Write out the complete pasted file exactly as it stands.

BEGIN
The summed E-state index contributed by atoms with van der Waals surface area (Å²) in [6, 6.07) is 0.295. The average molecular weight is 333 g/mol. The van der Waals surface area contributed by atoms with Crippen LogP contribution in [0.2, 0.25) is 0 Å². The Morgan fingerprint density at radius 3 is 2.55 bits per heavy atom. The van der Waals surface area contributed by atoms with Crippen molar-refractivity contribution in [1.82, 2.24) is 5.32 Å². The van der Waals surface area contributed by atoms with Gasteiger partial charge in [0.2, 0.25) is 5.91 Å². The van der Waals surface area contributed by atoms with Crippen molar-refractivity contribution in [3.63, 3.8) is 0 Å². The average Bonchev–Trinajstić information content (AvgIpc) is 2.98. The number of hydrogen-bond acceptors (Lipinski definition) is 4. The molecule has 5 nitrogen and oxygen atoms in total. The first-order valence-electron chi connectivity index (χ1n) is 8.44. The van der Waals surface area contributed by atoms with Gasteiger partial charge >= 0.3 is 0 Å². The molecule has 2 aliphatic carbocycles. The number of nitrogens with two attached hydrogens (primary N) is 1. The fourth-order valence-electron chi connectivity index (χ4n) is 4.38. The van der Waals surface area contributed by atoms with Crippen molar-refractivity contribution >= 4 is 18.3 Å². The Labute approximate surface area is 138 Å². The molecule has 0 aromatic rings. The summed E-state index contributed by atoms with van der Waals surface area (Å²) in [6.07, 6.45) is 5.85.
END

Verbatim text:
The summed E-state index contributed by atoms with van der Waals surface area (Å²) in [6, 6.07) is 0.295. The average molecular weight is 333 g/mol. The van der Waals surface area contributed by atoms with Crippen LogP contribution in [0.2, 0.25) is 0 Å². The Morgan fingerprint density at radius 3 is 2.55 bits per heavy atom. The van der Waals surface area contributed by atoms with Crippen molar-refractivity contribution in [1.82, 2.24) is 5.32 Å². The van der Waals surface area contributed by atoms with Gasteiger partial charge in [0.2, 0.25) is 5.91 Å². The van der Waals surface area contributed by atoms with Crippen molar-refractivity contribution in [3.63, 3.8) is 0 Å². The average Bonchev–Trinajstić information content (AvgIpc) is 2.98. The number of hydrogen-bond acceptors (Lipinski definition) is 4. The molecule has 5 nitrogen and oxygen atoms in total. The first-order valence-electron chi connectivity index (χ1n) is 8.44. The van der Waals surface area contributed by atoms with Gasteiger partial charge >= 0.3 is 0 Å². The molecule has 2 aliphatic carbocycles. The number of nitrogens with two attached hydrogens (primary N) is 1. The fourth-order valence-electron chi connectivity index (χ4n) is 4.38. The van der Waals surface area contributed by atoms with Crippen molar-refractivity contribution >= 4 is 18.3 Å². The Labute approximate surface area is 138 Å². The molecule has 0 aromatic rings. The summed E-state index contributed by atoms with van der Waals surface area (Å²) in [6.07, 6.45) is 5.85.